A tribunal is set to rule in a test case on the employment rights of drivers at private hire firm Uber which could affect thousands of other workers.
The GMB union has taken two test claims, arguing that Uber drivers should be entitled to holiday pay, a guaranteed minimum wage and breaks.
The union said the outcome of the Central London Employment Tribunal case could have "major" implications for more than 30,000 drivers across England and Wales as well as other workers.
The case centres on whether the drivers are self employed.
Uber designates its drivers as self-employed rather than employed workers, and claims it is a technology company rather than a taxi firm.
The taxi app company says it allows people to be their own boss and work flexibly, but it faces a legal challenge from drivers who say it is acting unlawfully.
The test cases, brought by drivers James Farrar and Yaseen Aslam, argue they should be entitled to holiday pay and receive at least the national minimum wage.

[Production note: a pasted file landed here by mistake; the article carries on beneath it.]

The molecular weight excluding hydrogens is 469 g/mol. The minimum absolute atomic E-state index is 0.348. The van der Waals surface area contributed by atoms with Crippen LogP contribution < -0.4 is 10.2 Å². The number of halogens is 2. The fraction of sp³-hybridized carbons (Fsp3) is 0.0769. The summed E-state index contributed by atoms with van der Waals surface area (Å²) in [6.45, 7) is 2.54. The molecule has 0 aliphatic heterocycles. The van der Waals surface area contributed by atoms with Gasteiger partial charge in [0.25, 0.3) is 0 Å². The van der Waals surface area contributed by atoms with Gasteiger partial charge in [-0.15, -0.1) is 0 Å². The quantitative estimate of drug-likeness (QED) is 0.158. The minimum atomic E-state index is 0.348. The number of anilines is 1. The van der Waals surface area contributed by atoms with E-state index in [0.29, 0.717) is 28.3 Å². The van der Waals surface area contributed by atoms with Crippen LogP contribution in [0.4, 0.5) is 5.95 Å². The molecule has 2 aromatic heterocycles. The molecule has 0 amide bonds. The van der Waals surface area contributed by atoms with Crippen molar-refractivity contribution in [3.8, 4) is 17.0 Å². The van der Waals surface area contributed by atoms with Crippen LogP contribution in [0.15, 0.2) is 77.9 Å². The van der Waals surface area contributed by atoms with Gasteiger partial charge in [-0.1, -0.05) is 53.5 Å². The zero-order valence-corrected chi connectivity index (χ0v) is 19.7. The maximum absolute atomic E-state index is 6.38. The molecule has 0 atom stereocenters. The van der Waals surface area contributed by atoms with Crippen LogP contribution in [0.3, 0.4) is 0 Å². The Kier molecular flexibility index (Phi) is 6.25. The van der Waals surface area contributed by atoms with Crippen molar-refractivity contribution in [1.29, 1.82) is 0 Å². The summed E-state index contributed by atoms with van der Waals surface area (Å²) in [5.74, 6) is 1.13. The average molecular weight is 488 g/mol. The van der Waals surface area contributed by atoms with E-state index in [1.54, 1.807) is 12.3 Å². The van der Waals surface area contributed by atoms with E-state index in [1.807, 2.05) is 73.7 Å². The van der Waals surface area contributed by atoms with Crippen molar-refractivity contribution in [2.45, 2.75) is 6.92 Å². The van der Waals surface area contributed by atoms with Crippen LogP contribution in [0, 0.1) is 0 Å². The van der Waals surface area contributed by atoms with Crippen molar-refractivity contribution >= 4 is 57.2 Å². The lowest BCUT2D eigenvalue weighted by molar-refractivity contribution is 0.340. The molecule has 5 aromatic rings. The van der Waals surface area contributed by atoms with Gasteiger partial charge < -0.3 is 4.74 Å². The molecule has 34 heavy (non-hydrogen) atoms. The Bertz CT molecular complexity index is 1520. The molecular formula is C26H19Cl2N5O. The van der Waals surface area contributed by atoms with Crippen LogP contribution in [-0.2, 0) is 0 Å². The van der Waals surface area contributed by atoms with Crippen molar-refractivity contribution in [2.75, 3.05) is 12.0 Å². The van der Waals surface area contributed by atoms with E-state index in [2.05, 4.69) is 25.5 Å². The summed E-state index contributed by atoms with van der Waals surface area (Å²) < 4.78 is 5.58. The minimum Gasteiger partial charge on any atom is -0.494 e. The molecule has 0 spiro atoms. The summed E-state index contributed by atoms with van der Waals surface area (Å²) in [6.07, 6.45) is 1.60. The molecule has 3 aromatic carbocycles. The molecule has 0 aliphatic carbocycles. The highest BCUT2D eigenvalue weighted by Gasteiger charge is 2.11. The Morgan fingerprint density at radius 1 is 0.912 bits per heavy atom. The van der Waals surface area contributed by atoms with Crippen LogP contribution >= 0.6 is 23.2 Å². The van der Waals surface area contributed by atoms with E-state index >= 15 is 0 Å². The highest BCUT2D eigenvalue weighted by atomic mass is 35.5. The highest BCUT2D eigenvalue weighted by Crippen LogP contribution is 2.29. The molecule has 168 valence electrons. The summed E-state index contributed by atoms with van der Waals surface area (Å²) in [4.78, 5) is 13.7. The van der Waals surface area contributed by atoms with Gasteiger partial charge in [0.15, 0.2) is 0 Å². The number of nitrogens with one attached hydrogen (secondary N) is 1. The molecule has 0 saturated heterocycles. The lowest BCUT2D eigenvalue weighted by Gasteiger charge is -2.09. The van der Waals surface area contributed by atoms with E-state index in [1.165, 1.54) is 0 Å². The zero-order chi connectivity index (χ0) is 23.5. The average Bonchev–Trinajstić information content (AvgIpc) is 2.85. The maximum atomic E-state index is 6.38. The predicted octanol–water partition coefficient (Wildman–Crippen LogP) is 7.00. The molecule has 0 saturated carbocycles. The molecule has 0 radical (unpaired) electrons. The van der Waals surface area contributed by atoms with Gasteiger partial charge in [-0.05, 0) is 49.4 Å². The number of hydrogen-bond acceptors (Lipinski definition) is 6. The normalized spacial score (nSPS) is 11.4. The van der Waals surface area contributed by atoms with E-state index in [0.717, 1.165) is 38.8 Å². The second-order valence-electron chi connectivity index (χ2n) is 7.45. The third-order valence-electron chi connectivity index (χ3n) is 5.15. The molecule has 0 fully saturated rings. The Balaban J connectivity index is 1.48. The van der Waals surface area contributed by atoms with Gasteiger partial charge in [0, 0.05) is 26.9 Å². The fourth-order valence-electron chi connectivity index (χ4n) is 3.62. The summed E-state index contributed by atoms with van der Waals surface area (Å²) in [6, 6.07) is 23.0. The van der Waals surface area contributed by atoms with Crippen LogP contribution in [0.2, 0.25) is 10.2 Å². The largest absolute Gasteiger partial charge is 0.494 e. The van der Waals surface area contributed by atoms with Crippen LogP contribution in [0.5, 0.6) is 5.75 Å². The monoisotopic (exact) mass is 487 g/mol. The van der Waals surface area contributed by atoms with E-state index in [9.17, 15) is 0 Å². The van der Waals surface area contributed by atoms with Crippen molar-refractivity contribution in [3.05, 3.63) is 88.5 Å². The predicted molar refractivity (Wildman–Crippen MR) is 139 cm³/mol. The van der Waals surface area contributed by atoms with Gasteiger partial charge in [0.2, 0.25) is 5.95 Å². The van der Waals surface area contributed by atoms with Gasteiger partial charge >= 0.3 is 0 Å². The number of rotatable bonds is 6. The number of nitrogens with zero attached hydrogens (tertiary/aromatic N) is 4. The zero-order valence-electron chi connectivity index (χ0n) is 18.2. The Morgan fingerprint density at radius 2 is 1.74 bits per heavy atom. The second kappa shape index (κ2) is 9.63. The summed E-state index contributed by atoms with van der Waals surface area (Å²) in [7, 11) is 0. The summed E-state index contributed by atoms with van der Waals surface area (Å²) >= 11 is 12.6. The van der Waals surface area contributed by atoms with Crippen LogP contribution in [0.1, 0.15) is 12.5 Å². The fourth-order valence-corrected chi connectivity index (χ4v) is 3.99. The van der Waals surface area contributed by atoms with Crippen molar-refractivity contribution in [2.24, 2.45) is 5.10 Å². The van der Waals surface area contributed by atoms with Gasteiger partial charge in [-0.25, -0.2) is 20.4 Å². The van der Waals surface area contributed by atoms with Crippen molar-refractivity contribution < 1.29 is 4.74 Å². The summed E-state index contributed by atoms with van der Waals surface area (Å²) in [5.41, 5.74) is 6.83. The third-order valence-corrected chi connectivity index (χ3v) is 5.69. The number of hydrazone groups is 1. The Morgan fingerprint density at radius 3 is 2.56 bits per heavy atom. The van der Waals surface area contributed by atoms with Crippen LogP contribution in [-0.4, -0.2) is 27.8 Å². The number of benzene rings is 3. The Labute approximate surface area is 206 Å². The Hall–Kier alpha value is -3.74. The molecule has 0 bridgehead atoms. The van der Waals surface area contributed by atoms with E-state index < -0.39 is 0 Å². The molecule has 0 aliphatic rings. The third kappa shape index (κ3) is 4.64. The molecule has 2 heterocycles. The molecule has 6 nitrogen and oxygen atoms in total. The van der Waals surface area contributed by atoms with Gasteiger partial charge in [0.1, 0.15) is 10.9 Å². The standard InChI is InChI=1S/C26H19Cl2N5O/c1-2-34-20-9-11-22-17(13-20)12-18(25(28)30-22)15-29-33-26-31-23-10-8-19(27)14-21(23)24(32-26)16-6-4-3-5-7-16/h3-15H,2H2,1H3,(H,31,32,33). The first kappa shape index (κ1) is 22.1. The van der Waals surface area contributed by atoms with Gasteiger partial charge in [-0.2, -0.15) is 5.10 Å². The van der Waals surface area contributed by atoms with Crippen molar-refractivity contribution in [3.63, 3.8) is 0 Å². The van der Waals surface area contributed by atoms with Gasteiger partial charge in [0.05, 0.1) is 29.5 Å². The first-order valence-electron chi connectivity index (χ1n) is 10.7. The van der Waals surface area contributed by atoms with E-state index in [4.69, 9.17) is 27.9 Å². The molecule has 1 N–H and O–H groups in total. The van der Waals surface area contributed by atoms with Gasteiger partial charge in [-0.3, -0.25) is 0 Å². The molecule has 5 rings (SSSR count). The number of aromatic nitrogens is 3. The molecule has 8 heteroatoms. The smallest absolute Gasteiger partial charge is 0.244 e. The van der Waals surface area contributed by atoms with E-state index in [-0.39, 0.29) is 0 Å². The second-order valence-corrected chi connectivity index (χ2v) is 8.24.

But the taxi firm's representatives say its drivers have a choice about their work and argue there is nothing to force them to work exclusively for Uber, giving them freedom to work with other private hire operators.
Uber, which has its headquarters in the Netherlands, has previously argued that UK drivers should not be allowed to enforce UK employment rights in UK courts, and should only seek arbitration in the Dutch courts.
Maria Ludkin, legal director at the GMB said: "This case represents the first proper legal review of whether jobs in this part of the so called gig economy really represent a new paradigm of freedom and self employment, or in fact are simply a new technology ploy to deny employed workers ordinary employment rights and a national minimum wage."